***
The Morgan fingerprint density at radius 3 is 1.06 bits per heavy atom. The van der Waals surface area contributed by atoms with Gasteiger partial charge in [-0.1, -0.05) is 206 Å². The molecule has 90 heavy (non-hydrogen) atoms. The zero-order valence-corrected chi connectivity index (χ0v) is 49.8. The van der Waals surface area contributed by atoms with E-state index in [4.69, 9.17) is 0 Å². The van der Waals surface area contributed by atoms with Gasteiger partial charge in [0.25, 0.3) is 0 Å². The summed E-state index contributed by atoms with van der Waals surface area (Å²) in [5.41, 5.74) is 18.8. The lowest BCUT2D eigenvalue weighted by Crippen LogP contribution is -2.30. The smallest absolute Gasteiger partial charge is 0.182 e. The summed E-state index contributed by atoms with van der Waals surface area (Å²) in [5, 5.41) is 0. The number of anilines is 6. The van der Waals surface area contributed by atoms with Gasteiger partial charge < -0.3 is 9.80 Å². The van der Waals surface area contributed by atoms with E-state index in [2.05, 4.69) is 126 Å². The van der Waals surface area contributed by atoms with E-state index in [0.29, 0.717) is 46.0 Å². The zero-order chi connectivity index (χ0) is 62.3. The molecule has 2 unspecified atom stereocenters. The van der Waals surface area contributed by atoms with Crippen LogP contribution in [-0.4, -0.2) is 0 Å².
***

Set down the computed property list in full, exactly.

The Morgan fingerprint density at radius 3 is 1.06 bits per heavy atom. The van der Waals surface area contributed by atoms with Gasteiger partial charge in [-0.1, -0.05) is 206 Å². The molecule has 90 heavy (non-hydrogen) atoms. The zero-order valence-corrected chi connectivity index (χ0v) is 49.8. The van der Waals surface area contributed by atoms with E-state index in [4.69, 9.17) is 0 Å². The van der Waals surface area contributed by atoms with Gasteiger partial charge in [0.25, 0.3) is 0 Å². The summed E-state index contributed by atoms with van der Waals surface area (Å²) in [5.41, 5.74) is 18.8. The lowest BCUT2D eigenvalue weighted by Crippen LogP contribution is -2.30. The smallest absolute Gasteiger partial charge is 0.182 e. The summed E-state index contributed by atoms with van der Waals surface area (Å²) in [5, 5.41) is 0. The number of anilines is 6. The van der Waals surface area contributed by atoms with Gasteiger partial charge < -0.3 is 9.80 Å². The van der Waals surface area contributed by atoms with E-state index in [2.05, 4.69) is 126 Å². The van der Waals surface area contributed by atoms with E-state index in [0.29, 0.717) is 46.0 Å². The zero-order chi connectivity index (χ0) is 62.3. The molecule has 2 unspecified atom stereocenters. The van der Waals surface area contributed by atoms with Crippen LogP contribution in [-0.4, -0.2) is 0 Å².